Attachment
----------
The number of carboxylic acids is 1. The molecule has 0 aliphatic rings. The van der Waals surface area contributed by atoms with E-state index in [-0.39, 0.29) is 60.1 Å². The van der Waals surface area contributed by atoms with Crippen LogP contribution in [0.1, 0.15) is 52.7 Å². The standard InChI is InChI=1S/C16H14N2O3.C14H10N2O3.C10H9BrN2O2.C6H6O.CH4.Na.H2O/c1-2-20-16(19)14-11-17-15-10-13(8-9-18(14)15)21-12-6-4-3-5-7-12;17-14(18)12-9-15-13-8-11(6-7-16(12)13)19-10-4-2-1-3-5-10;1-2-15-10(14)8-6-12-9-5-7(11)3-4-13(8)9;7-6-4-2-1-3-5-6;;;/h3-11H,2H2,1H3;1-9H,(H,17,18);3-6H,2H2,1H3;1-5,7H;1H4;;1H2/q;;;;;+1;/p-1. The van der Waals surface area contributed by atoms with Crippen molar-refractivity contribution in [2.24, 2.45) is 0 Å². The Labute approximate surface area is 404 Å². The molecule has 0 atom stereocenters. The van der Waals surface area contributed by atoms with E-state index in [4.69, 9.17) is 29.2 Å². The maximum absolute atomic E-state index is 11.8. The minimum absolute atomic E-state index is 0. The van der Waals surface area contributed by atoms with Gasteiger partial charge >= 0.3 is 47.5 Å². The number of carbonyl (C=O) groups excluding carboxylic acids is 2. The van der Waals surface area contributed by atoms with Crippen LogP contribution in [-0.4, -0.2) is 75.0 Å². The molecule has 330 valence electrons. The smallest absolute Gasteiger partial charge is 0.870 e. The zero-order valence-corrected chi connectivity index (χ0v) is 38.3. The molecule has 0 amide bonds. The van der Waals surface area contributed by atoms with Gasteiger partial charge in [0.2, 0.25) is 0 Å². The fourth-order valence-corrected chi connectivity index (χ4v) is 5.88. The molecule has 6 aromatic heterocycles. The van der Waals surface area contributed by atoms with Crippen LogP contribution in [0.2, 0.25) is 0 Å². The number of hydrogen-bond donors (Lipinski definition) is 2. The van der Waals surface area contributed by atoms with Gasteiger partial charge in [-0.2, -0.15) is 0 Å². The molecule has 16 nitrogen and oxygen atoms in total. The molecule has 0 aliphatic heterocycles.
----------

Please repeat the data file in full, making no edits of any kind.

The number of carboxylic acids is 1. The molecule has 0 aliphatic rings. The van der Waals surface area contributed by atoms with E-state index in [-0.39, 0.29) is 60.1 Å². The van der Waals surface area contributed by atoms with Crippen LogP contribution in [0.1, 0.15) is 52.7 Å². The standard InChI is InChI=1S/C16H14N2O3.C14H10N2O3.C10H9BrN2O2.C6H6O.CH4.Na.H2O/c1-2-20-16(19)14-11-17-15-10-13(8-9-18(14)15)21-12-6-4-3-5-7-12;17-14(18)12-9-15-13-8-11(6-7-16(12)13)19-10-4-2-1-3-5-10;1-2-15-10(14)8-6-12-9-5-7(11)3-4-13(8)9;7-6-4-2-1-3-5-6;;;/h3-11H,2H2,1H3;1-9H,(H,17,18);3-6H,2H2,1H3;1-5,7H;1H4;;1H2/q;;;;;+1;/p-1. The van der Waals surface area contributed by atoms with Crippen molar-refractivity contribution in [2.24, 2.45) is 0 Å². The Labute approximate surface area is 404 Å². The molecule has 0 atom stereocenters. The van der Waals surface area contributed by atoms with E-state index in [4.69, 9.17) is 29.2 Å². The maximum absolute atomic E-state index is 11.8. The minimum absolute atomic E-state index is 0. The van der Waals surface area contributed by atoms with Gasteiger partial charge >= 0.3 is 47.5 Å². The number of carbonyl (C=O) groups excluding carboxylic acids is 2. The van der Waals surface area contributed by atoms with Crippen LogP contribution in [-0.4, -0.2) is 75.0 Å². The molecule has 330 valence electrons. The smallest absolute Gasteiger partial charge is 0.870 e. The zero-order valence-corrected chi connectivity index (χ0v) is 38.3. The molecule has 0 amide bonds. The van der Waals surface area contributed by atoms with Gasteiger partial charge in [0.2, 0.25) is 0 Å². The fourth-order valence-corrected chi connectivity index (χ4v) is 5.88. The molecule has 6 aromatic heterocycles. The van der Waals surface area contributed by atoms with Crippen LogP contribution in [0.2, 0.25) is 0 Å². The number of hydrogen-bond donors (Lipinski definition) is 2. The van der Waals surface area contributed by atoms with Gasteiger partial charge in [-0.2, -0.15) is 0 Å². The molecule has 16 nitrogen and oxygen atoms in total. The molecule has 0 aliphatic heterocycles.